The Guéranger Blog

Welcome to the Gueranger Blog! You have stumbled across the notebook I use to record my thoughts as I read through Dom Prosper Gueranger's 15-volume set, The Liturgical Year. I do not have any special expertise in liturgy, but I have some general knowledge of Catholic theology and an enthusiasm for Gueranger's magnum opus. Think of it as the Liturgical Year fan site!

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The effect of monasticism

Canisius | 17 January, 2006 16:55

It seems probable that Gueranger had a devotion to St. Antony, inasmuch as Antony was the first Abbot and Gueranger himself was the founder and Abbot of a monastery. I didn't detect in special exuberance in today's entry, however.

In vol. 3, p. 306, Gueranger says that "the Faithful had but to look at these [monastic] communities living in the fervent and literal fulfillment of the Counsels of Christ, and they felt themselves encouraged to obey the Precepts." This is certainly true: when I see a monk living in perfect celebacy, it would make me feel ashamed if I couldn't at least stop myself from committing adultery. But the usual effect of seeing a good monk or nun is something even stronger, it seems to me. Usually the monk's literal fulfillment of the counsels arouses in the devout lay person a desire for the non-literal fulfillment of those counsels: the lay person wants to practice continence even within his marital rights, rather than simply keeping himself from sin; he wants to live in a spirit of poverty and give up what he could have rightfully possessed, rather than just keeping his hands off of other people's goods; he wants to show an eager responsiveness to the interior promptings of the Spirit and to the call of his daily duties rather than taking full advantage of his freedom from the vow of obedience.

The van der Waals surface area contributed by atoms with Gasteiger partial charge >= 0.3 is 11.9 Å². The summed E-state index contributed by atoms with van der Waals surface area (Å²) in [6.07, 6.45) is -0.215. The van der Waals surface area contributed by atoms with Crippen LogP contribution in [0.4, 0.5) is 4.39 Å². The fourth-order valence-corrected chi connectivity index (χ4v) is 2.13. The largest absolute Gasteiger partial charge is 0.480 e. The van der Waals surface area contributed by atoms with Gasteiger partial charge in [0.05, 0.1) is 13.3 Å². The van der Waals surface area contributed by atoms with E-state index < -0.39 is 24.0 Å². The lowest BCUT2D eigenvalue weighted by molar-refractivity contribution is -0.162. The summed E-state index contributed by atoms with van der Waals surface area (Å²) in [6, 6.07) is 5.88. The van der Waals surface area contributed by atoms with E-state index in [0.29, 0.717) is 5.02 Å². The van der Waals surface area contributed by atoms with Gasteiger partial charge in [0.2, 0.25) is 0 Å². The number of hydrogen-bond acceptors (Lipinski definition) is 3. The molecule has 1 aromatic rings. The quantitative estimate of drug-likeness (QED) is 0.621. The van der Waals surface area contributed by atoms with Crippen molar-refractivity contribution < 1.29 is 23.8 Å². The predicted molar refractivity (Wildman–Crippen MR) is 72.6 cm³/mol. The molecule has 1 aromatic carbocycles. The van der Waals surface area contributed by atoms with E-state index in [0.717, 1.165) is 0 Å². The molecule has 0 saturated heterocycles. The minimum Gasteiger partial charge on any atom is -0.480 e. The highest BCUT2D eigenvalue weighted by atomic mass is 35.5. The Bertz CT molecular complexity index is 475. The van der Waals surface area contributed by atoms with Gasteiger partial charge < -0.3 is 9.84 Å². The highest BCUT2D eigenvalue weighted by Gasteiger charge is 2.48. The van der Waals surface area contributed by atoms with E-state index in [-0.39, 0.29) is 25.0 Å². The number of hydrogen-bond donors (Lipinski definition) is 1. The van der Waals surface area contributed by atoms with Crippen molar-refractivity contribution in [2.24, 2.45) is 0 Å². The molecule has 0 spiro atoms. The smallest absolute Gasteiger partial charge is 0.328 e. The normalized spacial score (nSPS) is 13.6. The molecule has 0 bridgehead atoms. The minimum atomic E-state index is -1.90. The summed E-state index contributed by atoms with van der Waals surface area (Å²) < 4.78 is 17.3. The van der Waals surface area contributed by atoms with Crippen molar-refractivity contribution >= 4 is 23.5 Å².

Gueranger himself has a similar effect on me. He awakens within me a love for the liturgy, and I know that he and his monks lived a life of intense liturgical prayer. My own relatives in the monastery spend half the day in liturgical prayer! I cannot do this literally, because I have children and a regular job, but it makes me want to do what I can: for example, I can at least keep in the spirit of the liturgy by reading The Liturgical Year!


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